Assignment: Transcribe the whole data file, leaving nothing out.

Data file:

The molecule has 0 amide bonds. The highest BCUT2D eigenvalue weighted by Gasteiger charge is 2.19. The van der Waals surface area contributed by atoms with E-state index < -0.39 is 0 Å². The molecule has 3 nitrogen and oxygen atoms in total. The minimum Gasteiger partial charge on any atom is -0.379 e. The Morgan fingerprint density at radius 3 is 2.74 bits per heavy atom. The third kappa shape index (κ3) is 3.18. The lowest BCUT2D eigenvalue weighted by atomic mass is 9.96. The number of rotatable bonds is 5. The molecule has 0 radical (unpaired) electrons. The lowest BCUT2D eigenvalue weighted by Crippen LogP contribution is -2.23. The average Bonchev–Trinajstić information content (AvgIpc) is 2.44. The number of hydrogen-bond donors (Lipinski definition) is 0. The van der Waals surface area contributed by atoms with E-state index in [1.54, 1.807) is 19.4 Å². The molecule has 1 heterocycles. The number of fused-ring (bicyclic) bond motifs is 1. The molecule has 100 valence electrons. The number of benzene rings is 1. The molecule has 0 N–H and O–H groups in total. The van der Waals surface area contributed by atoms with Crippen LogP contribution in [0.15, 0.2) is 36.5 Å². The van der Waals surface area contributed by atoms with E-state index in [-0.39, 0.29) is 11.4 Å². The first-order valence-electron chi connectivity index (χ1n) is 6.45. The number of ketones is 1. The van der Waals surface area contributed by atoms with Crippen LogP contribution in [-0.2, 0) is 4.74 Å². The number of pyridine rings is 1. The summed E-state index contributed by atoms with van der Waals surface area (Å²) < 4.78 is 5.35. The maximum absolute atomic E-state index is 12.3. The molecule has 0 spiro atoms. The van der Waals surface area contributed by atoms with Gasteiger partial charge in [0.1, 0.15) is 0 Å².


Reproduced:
The molecule has 0 amide bonds. The highest BCUT2D eigenvalue weighted by Gasteiger charge is 2.19. The van der Waals surface area contributed by atoms with E-state index < -0.39 is 0 Å². The molecule has 3 nitrogen and oxygen atoms in total. The minimum Gasteiger partial charge on any atom is -0.379 e. The Morgan fingerprint density at radius 3 is 2.74 bits per heavy atom. The third kappa shape index (κ3) is 3.18. The lowest BCUT2D eigenvalue weighted by atomic mass is 9.96. The number of rotatable bonds is 5. The molecule has 0 radical (unpaired) electrons. The lowest BCUT2D eigenvalue weighted by Crippen LogP contribution is -2.23. The average Bonchev–Trinajstić information content (AvgIpc) is 2.44. The number of hydrogen-bond donors (Lipinski definition) is 0. The van der Waals surface area contributed by atoms with E-state index in [1.54, 1.807) is 19.4 Å². The molecule has 1 heterocycles. The number of fused-ring (bicyclic) bond motifs is 1. The molecule has 100 valence electrons. The number of benzene rings is 1. The molecule has 0 N–H and O–H groups in total. The van der Waals surface area contributed by atoms with Crippen LogP contribution in [0.15, 0.2) is 36.5 Å². The van der Waals surface area contributed by atoms with E-state index in [-0.39, 0.29) is 11.4 Å². The first-order valence-electron chi connectivity index (χ1n) is 6.45. The number of ketones is 1. The van der Waals surface area contributed by atoms with Crippen LogP contribution in [-0.2, 0) is 4.74 Å². The number of pyridine rings is 1. The summed E-state index contributed by atoms with van der Waals surface area (Å²) < 4.78 is 5.35. The maximum absolute atomic E-state index is 12.3. The molecule has 0 spiro atoms. The van der Waals surface area contributed by atoms with Gasteiger partial charge in [0.1, 0.15) is 0 Å².